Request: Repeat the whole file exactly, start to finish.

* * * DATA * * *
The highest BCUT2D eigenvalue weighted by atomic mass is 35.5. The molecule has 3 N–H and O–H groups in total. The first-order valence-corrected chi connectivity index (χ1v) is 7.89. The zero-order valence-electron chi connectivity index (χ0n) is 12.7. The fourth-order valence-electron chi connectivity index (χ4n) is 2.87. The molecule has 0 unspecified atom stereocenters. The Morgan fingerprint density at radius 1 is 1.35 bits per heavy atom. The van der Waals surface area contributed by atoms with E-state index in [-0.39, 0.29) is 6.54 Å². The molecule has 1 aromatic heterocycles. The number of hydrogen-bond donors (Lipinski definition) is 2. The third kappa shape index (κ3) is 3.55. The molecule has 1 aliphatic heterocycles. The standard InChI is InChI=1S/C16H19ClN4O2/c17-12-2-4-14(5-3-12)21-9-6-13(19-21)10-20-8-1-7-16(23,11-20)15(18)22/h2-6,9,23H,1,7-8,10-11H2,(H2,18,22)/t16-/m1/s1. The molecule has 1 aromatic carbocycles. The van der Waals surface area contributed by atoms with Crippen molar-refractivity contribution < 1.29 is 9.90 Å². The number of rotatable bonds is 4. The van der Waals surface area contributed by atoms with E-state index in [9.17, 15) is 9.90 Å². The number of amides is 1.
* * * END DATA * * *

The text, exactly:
The highest BCUT2D eigenvalue weighted by atomic mass is 35.5. The molecule has 3 N–H and O–H groups in total. The first-order valence-corrected chi connectivity index (χ1v) is 7.89. The zero-order valence-electron chi connectivity index (χ0n) is 12.7. The fourth-order valence-electron chi connectivity index (χ4n) is 2.87. The molecule has 0 unspecified atom stereocenters. The Morgan fingerprint density at radius 1 is 1.35 bits per heavy atom. The van der Waals surface area contributed by atoms with E-state index in [-0.39, 0.29) is 6.54 Å². The molecule has 1 aromatic heterocycles. The number of hydrogen-bond donors (Lipinski definition) is 2. The third kappa shape index (κ3) is 3.55. The molecule has 1 aliphatic heterocycles. The standard InChI is InChI=1S/C16H19ClN4O2/c17-12-2-4-14(5-3-12)21-9-6-13(19-21)10-20-8-1-7-16(23,11-20)15(18)22/h2-6,9,23H,1,7-8,10-11H2,(H2,18,22)/t16-/m1/s1. The molecule has 1 aromatic carbocycles. The van der Waals surface area contributed by atoms with Crippen molar-refractivity contribution < 1.29 is 9.90 Å². The number of rotatable bonds is 4. The van der Waals surface area contributed by atoms with E-state index in [9.17, 15) is 9.90 Å². The number of amides is 1.